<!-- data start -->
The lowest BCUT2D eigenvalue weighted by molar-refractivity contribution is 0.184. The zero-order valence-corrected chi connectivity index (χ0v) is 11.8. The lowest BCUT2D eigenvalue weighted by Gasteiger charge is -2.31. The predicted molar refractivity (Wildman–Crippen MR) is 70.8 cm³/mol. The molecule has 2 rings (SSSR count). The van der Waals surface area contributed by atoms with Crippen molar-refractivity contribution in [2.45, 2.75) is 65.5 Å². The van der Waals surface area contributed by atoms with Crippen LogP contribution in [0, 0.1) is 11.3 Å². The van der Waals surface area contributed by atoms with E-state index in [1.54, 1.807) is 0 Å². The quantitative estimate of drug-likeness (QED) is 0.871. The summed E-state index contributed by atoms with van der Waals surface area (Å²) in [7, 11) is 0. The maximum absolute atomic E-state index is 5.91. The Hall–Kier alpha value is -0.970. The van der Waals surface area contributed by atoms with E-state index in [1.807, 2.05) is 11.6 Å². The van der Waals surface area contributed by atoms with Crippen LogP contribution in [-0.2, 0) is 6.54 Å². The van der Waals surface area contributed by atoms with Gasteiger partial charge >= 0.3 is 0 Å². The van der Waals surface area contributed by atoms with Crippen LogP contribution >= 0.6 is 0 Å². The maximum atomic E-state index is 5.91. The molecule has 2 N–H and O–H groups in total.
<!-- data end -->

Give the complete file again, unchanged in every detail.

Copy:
The lowest BCUT2D eigenvalue weighted by molar-refractivity contribution is 0.184. The zero-order valence-corrected chi connectivity index (χ0v) is 11.8. The lowest BCUT2D eigenvalue weighted by Gasteiger charge is -2.31. The predicted molar refractivity (Wildman–Crippen MR) is 70.8 cm³/mol. The molecule has 2 rings (SSSR count). The van der Waals surface area contributed by atoms with Crippen molar-refractivity contribution in [2.45, 2.75) is 65.5 Å². The van der Waals surface area contributed by atoms with Crippen LogP contribution in [0, 0.1) is 11.3 Å². The van der Waals surface area contributed by atoms with E-state index in [1.54, 1.807) is 0 Å². The quantitative estimate of drug-likeness (QED) is 0.871. The summed E-state index contributed by atoms with van der Waals surface area (Å²) in [7, 11) is 0. The maximum absolute atomic E-state index is 5.91. The Hall–Kier alpha value is -0.970. The van der Waals surface area contributed by atoms with E-state index in [1.807, 2.05) is 11.6 Å². The van der Waals surface area contributed by atoms with Crippen LogP contribution in [-0.2, 0) is 6.54 Å². The van der Waals surface area contributed by atoms with Gasteiger partial charge >= 0.3 is 0 Å². The van der Waals surface area contributed by atoms with Crippen LogP contribution >= 0.6 is 0 Å². The maximum atomic E-state index is 5.91. The molecule has 2 N–H and O–H groups in total.